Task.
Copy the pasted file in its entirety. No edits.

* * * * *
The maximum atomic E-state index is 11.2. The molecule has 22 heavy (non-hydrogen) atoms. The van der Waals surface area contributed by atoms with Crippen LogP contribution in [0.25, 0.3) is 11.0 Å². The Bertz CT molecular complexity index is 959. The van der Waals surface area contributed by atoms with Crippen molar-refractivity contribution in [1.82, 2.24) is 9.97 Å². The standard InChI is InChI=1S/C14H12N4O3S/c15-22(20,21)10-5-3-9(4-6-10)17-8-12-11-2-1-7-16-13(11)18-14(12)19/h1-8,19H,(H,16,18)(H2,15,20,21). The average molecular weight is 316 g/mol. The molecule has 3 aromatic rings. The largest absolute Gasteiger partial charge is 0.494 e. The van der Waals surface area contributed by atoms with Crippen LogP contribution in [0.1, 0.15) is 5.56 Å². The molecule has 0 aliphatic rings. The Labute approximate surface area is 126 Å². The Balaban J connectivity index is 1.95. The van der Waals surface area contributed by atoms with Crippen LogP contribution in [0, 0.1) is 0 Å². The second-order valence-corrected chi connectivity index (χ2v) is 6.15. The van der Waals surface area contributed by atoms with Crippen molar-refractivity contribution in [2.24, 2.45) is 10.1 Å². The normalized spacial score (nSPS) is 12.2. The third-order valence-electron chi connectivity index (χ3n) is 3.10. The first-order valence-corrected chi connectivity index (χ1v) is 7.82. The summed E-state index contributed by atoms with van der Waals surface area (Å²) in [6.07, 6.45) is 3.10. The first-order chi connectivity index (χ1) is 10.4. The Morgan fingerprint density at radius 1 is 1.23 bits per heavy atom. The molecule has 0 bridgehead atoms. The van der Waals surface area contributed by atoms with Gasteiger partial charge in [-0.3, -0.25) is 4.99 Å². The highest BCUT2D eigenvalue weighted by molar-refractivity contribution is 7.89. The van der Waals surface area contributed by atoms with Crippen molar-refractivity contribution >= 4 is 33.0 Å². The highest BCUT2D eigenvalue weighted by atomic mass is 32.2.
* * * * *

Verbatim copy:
The maximum atomic E-state index is 11.2. The molecule has 22 heavy (non-hydrogen) atoms. The van der Waals surface area contributed by atoms with Crippen LogP contribution in [0.25, 0.3) is 11.0 Å². The Bertz CT molecular complexity index is 959. The van der Waals surface area contributed by atoms with Crippen molar-refractivity contribution in [1.82, 2.24) is 9.97 Å². The standard InChI is InChI=1S/C14H12N4O3S/c15-22(20,21)10-5-3-9(4-6-10)17-8-12-11-2-1-7-16-13(11)18-14(12)19/h1-8,19H,(H,16,18)(H2,15,20,21). The average molecular weight is 316 g/mol. The molecule has 3 aromatic rings. The largest absolute Gasteiger partial charge is 0.494 e. The van der Waals surface area contributed by atoms with Crippen LogP contribution in [0.1, 0.15) is 5.56 Å². The molecule has 0 aliphatic rings. The Labute approximate surface area is 126 Å². The Balaban J connectivity index is 1.95. The van der Waals surface area contributed by atoms with Crippen LogP contribution in [0, 0.1) is 0 Å². The second-order valence-corrected chi connectivity index (χ2v) is 6.15. The van der Waals surface area contributed by atoms with Crippen molar-refractivity contribution in [2.24, 2.45) is 10.1 Å². The normalized spacial score (nSPS) is 12.2. The third-order valence-electron chi connectivity index (χ3n) is 3.10. The first-order valence-corrected chi connectivity index (χ1v) is 7.82. The summed E-state index contributed by atoms with van der Waals surface area (Å²) in [6.07, 6.45) is 3.10. The first-order chi connectivity index (χ1) is 10.4. The Morgan fingerprint density at radius 1 is 1.23 bits per heavy atom. The molecule has 0 bridgehead atoms. The van der Waals surface area contributed by atoms with Gasteiger partial charge in [-0.3, -0.25) is 4.99 Å². The highest BCUT2D eigenvalue weighted by molar-refractivity contribution is 7.89. The van der Waals surface area contributed by atoms with Crippen molar-refractivity contribution >= 4 is 33.0 Å². The highest BCUT2D eigenvalue weighted by atomic mass is 32.2.